Untapped Potential of Cuba's Citrus and Tropical Fruit Industry
Cuba dominates the Caribbean in terms of land area, population, and agricultural production. The ongoing U.S. embargo now prevents Cuba from having much impact on intra-American trade. If the embargo were lifted, however, U.S. exports to Cuba could rival or exceed those to the rest of the Caribbean. Cuban exports to the United States could compete with U.S. producers, particularly in Florida, for some fruit and vegetable products. Reopening of U.S.-Cuban trade could provide markets and foreign exchange to spur Cuban economic growth to significantly higher levels.
Cuba began to restructure its economy in the early 1990s in response to the economic crisis that followed the elimination of subsidies from the former Soviet Union. The crisis forced Cuba to move toward a more open economy and more market-oriented trade. The Government broke up many large state farms, provided farmer incentives to increase production, and allowed farmers markets where after-quota production can be sold at free-market prices. If its economy continues to restructure, Cuba could become an increasingly important agricultural importer and exporter.
Cuba has an ideal climate and land resources for citrus and tropical fruit production. Fruit production has been growing since the 1950s, spurred by demand from a rapidly growing population. Growth accelerated in the mid-1990s with new incentives arising from government-sponsored garden programs, the establishment of private, price-oriented agricultural markets, and the restructuring of state farms. According to the Food and Agriculture Organization of the United Nations, tropical fruit production expanded to 517,000 metric tons in 2002, more than double its level in 1990.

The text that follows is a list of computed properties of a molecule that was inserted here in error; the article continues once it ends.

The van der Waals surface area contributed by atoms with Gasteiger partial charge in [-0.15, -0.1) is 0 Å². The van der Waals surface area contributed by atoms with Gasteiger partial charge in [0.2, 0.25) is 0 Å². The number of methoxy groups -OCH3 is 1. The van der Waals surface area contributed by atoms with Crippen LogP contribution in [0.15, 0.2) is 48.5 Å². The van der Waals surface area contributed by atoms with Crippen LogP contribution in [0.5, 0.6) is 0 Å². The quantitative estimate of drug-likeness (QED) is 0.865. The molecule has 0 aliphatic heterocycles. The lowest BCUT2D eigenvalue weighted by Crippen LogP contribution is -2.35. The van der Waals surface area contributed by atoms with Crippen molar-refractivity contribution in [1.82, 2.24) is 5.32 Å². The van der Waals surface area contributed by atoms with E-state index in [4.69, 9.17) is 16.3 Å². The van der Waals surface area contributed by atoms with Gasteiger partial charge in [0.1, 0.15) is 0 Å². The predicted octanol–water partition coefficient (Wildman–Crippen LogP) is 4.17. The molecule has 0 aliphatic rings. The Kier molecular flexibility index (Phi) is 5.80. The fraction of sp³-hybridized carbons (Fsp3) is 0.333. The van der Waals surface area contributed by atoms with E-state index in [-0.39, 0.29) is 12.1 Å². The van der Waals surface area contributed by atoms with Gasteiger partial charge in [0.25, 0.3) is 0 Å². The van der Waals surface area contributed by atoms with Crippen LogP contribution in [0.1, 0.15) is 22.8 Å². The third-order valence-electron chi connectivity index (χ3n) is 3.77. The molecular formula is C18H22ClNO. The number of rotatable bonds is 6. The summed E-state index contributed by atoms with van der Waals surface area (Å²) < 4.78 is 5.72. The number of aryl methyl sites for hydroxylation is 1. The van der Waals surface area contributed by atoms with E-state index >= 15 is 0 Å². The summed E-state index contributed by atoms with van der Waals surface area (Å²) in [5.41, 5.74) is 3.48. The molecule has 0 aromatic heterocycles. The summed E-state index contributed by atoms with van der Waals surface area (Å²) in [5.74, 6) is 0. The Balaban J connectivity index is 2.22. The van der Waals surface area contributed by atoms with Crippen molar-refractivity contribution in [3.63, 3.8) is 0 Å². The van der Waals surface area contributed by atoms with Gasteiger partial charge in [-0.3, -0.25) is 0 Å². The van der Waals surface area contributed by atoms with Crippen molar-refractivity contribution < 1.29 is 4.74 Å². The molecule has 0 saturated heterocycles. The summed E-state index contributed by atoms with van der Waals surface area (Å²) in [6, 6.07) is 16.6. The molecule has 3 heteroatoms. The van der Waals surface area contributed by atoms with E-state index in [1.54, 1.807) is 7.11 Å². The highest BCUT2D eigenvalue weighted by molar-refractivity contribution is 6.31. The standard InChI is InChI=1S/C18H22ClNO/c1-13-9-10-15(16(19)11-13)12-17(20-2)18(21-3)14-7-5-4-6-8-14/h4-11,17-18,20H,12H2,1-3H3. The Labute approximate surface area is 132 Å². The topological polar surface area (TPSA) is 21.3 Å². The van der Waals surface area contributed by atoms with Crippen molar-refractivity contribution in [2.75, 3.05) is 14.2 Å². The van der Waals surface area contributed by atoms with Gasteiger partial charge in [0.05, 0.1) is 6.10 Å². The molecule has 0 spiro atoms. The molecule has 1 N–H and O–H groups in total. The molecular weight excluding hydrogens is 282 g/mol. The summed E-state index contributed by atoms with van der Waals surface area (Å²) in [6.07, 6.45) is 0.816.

Urban gardens and larger more intensive gardens on the edges of cities and towns grow much of Cuba’s tropical fruit. These gardens use little in the way of purchased chemicals, fertilizers, and other inputs and depend heavily on labor. Intensive intercropping with tropical fruit trees provides vegetables critical shade from the hot tropical sun.
Cuba’s export prospects will likely hinge on access to nearby, high-income markets like Canada and the United States. If the U.S. embargo were lifted, Cuba’s citrus industry would likely look for markets in the United States for fresh citrus, processed citrus products, and citrus byproducts. In turn, Cuba’s citrus industry could become a market for U.S. exports of technology, citrus rootstock and other inputs, and capital. U.S.-Cuban partnerships might develop to partially integrate citrus production, processing, and marketing for U.S. markets. Initially, Cuba might even look to U.S. sources for high-quality tropical fruits for Cuba’s growing tourist market. Eventually, as Cuba’s economy and tropical fruit sector recover, U.S. consumers could provide opportunities for an increasingly competitive Cuban tropical fruit sector.
Cuba's Citrus Industry: Growth and Change, by William E. Kost, USDA, Economic Research Service, April 2004
Cuba's Tropical Fruit Industry, by William E. Kost, USDA, Economic Research Service, April 2004